Giorgio Piola's F1 technical analysis
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Giorgio Piola's F1 technical analysis

Video: The aggressive changes Red Bull has made in 2018

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Video: The aggressive changes Red Bull has made in 2018
Matt Somerfield
By: Matt Somerfield
Co-author: Giorgio Piola
Mar 30, 2018, 12:11 PM

Red Bull made a big push to be early with its 2018 challenger as it bid to hit the ground running with its new RB14.

Although last year's RB13 ended the year strongly, the team readily admitted that its start to the campaign had not been as strong as it had hoped for.

Its plight had not been helped by windtunnel correlation problems, but it also had not adopted the right development approach, so lost ground against Mercedes and Ferrari.

 

Red Bull RB13 sidepods intake comparison
Red Bull RB13 sidepods intake comparison

Photo by: Giorgio Piola

It has been much more aggressive with its car this season, and nothing highlights this more than the way it has pushed hard in the area around the sidepods.

Last year, it started the season with a very simple sloping twin element design. By the time the team had got to Silverstone it had gone through numerous iterations of bargeboard design, to arrive at something that forms the basis of what it has now.

The more complex arrangement helps with the issue of wake which is generated by the wider front tyre

In Hungary, it further introduced a revised sidepod geometry and three strakes on the leading edge of the floor, before introducing a sidepod deflector panel in Singapore which prompted Sebastian Vettel to suggest it was a direct Ferrari copy.

For 2018, the team has continued where it left off, but rather than copying Ferrari's sidepod deflectors it has forged its own path.

However, where it has drawn inspiration from the Maranello team is in placing the side impact protection spar (superimposed onto the images) into a much lower and forward position.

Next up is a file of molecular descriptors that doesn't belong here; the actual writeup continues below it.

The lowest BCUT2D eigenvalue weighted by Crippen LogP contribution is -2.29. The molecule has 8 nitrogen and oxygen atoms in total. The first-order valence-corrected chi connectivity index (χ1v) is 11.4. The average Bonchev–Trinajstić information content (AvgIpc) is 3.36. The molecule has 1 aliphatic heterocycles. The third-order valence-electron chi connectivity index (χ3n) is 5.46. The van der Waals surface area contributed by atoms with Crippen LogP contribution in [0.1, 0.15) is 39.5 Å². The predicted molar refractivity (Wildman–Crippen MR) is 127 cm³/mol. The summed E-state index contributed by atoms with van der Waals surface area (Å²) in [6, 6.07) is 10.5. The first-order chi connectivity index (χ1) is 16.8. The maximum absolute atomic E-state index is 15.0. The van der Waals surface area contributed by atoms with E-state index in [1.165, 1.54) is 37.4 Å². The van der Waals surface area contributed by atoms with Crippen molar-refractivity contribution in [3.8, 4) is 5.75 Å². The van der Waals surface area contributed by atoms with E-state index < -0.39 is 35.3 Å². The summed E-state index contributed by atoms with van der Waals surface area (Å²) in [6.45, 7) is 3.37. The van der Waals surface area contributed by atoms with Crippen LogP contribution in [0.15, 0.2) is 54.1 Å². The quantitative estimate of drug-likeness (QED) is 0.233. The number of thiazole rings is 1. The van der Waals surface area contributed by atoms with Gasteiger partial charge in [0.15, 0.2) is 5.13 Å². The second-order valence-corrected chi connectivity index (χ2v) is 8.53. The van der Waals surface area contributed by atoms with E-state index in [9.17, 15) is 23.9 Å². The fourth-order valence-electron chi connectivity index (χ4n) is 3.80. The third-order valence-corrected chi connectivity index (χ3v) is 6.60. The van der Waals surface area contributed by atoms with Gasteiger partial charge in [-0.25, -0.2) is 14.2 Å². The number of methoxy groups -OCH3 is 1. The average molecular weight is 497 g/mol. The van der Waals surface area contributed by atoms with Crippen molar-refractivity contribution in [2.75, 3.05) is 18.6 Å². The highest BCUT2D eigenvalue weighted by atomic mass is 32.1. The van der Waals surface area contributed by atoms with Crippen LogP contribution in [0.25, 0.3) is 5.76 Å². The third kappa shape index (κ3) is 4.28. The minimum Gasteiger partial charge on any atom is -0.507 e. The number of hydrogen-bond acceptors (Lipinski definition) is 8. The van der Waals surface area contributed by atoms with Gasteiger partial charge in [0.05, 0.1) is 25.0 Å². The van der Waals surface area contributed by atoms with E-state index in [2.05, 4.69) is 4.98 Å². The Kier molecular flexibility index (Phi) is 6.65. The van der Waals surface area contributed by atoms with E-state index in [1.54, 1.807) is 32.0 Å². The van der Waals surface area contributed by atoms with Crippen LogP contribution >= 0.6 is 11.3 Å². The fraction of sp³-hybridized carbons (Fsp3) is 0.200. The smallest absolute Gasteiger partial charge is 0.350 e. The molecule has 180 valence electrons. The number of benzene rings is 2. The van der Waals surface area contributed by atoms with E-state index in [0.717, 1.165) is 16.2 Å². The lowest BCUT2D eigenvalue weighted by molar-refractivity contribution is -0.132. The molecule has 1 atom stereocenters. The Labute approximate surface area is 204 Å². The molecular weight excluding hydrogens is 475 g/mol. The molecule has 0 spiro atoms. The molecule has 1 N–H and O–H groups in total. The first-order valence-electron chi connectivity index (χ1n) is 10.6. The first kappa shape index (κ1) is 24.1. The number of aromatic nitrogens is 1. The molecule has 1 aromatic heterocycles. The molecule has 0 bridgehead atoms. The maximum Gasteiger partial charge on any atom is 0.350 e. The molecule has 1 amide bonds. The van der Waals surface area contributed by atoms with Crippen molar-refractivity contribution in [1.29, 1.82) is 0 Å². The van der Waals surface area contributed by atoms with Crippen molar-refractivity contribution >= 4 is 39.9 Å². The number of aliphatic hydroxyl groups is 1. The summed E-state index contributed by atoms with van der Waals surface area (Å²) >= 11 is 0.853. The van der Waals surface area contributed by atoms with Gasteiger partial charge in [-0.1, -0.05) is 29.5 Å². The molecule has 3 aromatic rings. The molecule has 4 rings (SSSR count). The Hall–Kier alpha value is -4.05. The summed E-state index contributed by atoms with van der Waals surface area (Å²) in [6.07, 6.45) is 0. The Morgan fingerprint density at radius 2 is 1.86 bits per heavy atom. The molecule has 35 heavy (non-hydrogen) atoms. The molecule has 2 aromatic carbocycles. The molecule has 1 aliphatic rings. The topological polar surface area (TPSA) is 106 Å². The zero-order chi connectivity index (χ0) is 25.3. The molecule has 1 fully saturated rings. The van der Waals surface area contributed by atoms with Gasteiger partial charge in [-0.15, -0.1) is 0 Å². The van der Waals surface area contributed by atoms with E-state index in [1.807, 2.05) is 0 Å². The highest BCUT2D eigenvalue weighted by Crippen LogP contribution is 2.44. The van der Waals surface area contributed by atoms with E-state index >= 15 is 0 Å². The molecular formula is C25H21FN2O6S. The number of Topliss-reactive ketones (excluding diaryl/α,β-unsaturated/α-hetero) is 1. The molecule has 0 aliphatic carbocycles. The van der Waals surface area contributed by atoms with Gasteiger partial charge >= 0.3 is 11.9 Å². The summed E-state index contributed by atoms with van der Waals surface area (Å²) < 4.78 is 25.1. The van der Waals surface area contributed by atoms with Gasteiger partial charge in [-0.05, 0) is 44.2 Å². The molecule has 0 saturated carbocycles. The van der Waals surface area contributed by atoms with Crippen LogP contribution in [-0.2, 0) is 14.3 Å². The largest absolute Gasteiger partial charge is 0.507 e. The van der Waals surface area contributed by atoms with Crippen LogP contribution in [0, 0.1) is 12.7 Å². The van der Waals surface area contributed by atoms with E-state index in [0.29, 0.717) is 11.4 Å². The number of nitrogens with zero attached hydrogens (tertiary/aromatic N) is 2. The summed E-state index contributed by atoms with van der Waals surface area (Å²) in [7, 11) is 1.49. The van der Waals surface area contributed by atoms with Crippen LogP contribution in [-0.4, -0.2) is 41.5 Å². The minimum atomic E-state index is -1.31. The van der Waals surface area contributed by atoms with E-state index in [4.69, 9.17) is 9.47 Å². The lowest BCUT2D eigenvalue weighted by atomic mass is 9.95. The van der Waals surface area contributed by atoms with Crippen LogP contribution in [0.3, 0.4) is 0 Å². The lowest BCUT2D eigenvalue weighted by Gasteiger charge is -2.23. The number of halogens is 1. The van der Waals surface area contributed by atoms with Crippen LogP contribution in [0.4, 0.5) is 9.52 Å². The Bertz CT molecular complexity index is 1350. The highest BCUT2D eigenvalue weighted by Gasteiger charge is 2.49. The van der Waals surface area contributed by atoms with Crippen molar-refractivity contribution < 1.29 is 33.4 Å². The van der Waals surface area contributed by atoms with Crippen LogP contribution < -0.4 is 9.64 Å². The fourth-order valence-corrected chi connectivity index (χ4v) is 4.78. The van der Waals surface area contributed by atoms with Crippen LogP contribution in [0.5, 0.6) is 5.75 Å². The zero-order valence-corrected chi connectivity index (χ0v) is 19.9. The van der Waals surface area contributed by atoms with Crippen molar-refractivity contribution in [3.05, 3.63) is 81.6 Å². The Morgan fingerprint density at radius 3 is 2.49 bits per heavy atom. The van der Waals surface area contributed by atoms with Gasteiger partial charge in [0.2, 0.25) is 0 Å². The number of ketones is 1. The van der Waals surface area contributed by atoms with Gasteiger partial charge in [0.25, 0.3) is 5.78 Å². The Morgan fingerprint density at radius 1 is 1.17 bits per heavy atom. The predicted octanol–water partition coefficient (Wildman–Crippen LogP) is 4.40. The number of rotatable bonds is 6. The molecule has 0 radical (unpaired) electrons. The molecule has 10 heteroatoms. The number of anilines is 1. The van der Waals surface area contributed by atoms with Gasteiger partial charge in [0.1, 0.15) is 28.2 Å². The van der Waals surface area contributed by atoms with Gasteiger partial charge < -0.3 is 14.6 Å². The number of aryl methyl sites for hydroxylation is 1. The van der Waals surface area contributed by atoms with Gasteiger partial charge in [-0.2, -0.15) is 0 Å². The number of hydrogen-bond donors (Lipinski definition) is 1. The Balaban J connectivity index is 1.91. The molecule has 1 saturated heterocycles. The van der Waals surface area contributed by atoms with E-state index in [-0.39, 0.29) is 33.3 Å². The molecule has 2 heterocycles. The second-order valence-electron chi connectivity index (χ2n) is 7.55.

This has in turn allowed it to push the sidepod inlet rearward away from the turbulence of the front tyres and totally rethink the overall shape of the sidepods.

 

Red Bull RB14 deflectors, V2
Red Bull RB14 deflectors, V2

Photo by: Giorgio Piola

The new multi-element deflectors (above) haven't come without their issues though, as the team quickly came to the conclusion that the whole assembly moved around too much whilst out on track, often leading to inconsistent results.

As it looked for a more long-term solution, the team opted to run some of the test without the deflectors.

 

Red Bull RB14 deflectors, V3
Red Bull RB14 deflectors, V3

Photo by: Giorgio Piola

In the end, two new metal supports were added (red arrows), along with a more elegant boomerang style winglet which connects the deflector to the forwardmost section of the bargeboard.

The boomerang support winglet appears to provide its own aerodynamic improvement too and is a feature on a handful of other cars up and down the grid already.

Paired with these changes the team also mounted a pair of r-shaped cascade winglets atop the bargeboard's footplates (blue arrow) as it continues its aggressive approach to development in this area of the car.

 
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About this article

Series Formula 1
Teams Red Bull Racing Shop Now
Author Matt Somerfield
Article type Analysis